Although many alternatives to fossil fuels are being developed, worldwide demand for oil as a fuel will remain high for many decades, sustaining both drilling and shipping of petroleum throughout the world’s waterways and making future oil spills inevitable. The active ingredients of traditional dispersants used to remediate oil spills are surfactants that break up the oil into microdroplets by stabilizing the oil-water interface. Once dispersed, the oil biodegrades more rapidly and is less toxic. However, while these small molecule surfactants work well in closed systems, they are rapidly diluted by the vastness of an open body of water, and as a result suffer from a loss of function at these lower concentrations. For this reason, most commercial dispersants exhibit emulsion instabilities within a few days of their initial application.
This emulsion instability upon dilution is an inescapable consequence of the fact that the selfassembled micelle structures are in dynamic equilibrium with free, unaggregated surfactant molecules. In open water, this means that the surfactants are steadily stripped from the oil-water interface of the microdroplets until reaching a critical point, at which the droplets are destabilized, coalesce, and eventually resurface. Considering the near infinite diluting power of the open ocean, the most promising approach to accessing long-term stability in emulsions is the use of unimolecular micelles (UMs). UMs are unique amphiphilic macromolecules whose covalently linked structure mimics the entire spherical surface of traditional self-assembled micelles. Because their structure is held together by covalent bonds, they will not disaggregate even under extreme dilution and yield stabile emulsions until the covalent bonds that hold them together chemically degrade (typically months to years).
Two complimentary macromolecular materials will be investigated in this proposal: highly branched amphiphilic “star” polymers (ASPs) (~2-20nm) and amphiphilic grafted nanoparticles (AGNs) (~10- 100nm). Initial studies will focus on very well-defined structures in order to develop a fundamental understanding of how each of their critical structural parameters (polymer chain length, hydrophilic/hydrophobic block ratio, size of dendritic or nanoparticle core, etc.) affects their performance as dispersants for remediation. In the case of the ASPs, a synthetic route has already been published by Grayson which will enable the preparation of a library of ASPs with varying numbers of arms and differing degrees of polymerization for the polar and non-polar blocks. This approach involves the conjugation of pre-formed block copolymers bearing a single azido group to a series of monodisperse dendrimers bearing differing numbers (e.g. 4, 8, 16, etc.) of alkyne groups. The versatility of this approach enables the incorporation of polymers that are either biocompatible or biodegradable. A similar modular approach can be employed for the grafting of amphiphilic polymers to well-defined, functionalized silica nanoparticles in order to prepare a library of AGNs. The collaboration has experience with both the “graft to” (Savin) and “graft from” (Grayson) approach and will investigate both routes to determine the most efficient route towards preparing AGNs with superior dispersant properties.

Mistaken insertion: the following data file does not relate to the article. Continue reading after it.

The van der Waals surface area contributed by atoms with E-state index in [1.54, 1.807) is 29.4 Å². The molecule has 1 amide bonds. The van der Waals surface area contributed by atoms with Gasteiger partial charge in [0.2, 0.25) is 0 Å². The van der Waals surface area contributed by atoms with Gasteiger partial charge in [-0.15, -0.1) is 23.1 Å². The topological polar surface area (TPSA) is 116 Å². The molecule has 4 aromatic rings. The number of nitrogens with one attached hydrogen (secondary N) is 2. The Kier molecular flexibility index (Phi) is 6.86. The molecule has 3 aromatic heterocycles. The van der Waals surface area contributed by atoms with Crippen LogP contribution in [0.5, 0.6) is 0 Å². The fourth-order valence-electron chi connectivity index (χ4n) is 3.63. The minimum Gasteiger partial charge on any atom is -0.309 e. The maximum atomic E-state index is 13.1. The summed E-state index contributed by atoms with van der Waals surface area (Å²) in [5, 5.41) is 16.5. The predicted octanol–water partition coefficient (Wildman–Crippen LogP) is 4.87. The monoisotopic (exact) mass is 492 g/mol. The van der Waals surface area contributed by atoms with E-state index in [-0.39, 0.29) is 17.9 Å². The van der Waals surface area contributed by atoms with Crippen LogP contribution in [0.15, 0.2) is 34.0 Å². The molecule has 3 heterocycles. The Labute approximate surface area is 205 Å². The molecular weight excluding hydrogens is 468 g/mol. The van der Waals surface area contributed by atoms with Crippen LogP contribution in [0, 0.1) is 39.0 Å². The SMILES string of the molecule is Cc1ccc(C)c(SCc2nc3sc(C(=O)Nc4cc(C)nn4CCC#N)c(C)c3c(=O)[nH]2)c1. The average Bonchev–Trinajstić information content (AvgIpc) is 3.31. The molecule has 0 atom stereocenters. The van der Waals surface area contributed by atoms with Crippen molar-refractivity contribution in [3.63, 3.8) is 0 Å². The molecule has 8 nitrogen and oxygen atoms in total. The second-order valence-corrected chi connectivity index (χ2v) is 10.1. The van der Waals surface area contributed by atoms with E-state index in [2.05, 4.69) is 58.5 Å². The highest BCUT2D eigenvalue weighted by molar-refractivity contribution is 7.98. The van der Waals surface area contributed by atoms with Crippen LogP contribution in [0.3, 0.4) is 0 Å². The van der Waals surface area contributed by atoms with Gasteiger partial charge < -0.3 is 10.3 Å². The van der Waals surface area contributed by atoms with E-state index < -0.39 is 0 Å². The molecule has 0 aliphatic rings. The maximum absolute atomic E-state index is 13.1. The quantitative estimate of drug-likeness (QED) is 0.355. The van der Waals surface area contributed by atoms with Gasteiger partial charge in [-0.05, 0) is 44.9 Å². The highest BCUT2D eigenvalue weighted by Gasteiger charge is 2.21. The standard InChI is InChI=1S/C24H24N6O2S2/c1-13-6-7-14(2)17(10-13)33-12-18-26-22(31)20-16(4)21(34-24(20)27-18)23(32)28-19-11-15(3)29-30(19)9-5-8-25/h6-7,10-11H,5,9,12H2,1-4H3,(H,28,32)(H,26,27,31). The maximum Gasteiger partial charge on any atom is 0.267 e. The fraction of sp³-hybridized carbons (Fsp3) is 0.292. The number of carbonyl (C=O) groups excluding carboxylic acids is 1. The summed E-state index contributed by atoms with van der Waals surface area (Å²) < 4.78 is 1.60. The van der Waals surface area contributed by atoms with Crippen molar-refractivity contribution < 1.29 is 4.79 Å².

The effectiveness of both classes of amphiphiles in encapsulated petroleum and stabilizing their emulsions can be measured via traditional “static” means (e.g. UV-Vis absorption of encapsulated model dyes) but is best measured by dynamic means. Using unique instrumentation developed by Reed, the kinetics and long term stability of oil absorption/emulsion formation can be probed. More importantly, the breadth of detection capabilities of these instruments enables such measurements to be made under actual remediation conditions, for example using crude oil in sea water.
Finally, and most importantly, while the well-defined architectures of the ASPs and AGNs are essential for rapidly isolating and understanding the critical structural parameters for optimal use as dispersants, their synthetic costs must be negligible to be commercially viable. Both of these platforms were selected because exceptionally low cost analogs (though with increased size dispersity) are readily available. Alternative cores include hyperbranched polymers, which can be prepared in one synthetic step, and silica clays which are available in bulk from natural and synthetic sources. Using the knowledge gained from the ASP/AGN studies (e.g. optimal cores sizes, polymer block ratios, etc.) a focused library of inexpensive amphiphilic materials will be prepared. Successful completion of the proposed research will identify a set of novel, commercially viable surfactants that exhibit both concentration-independence and exceptional biocompatibility.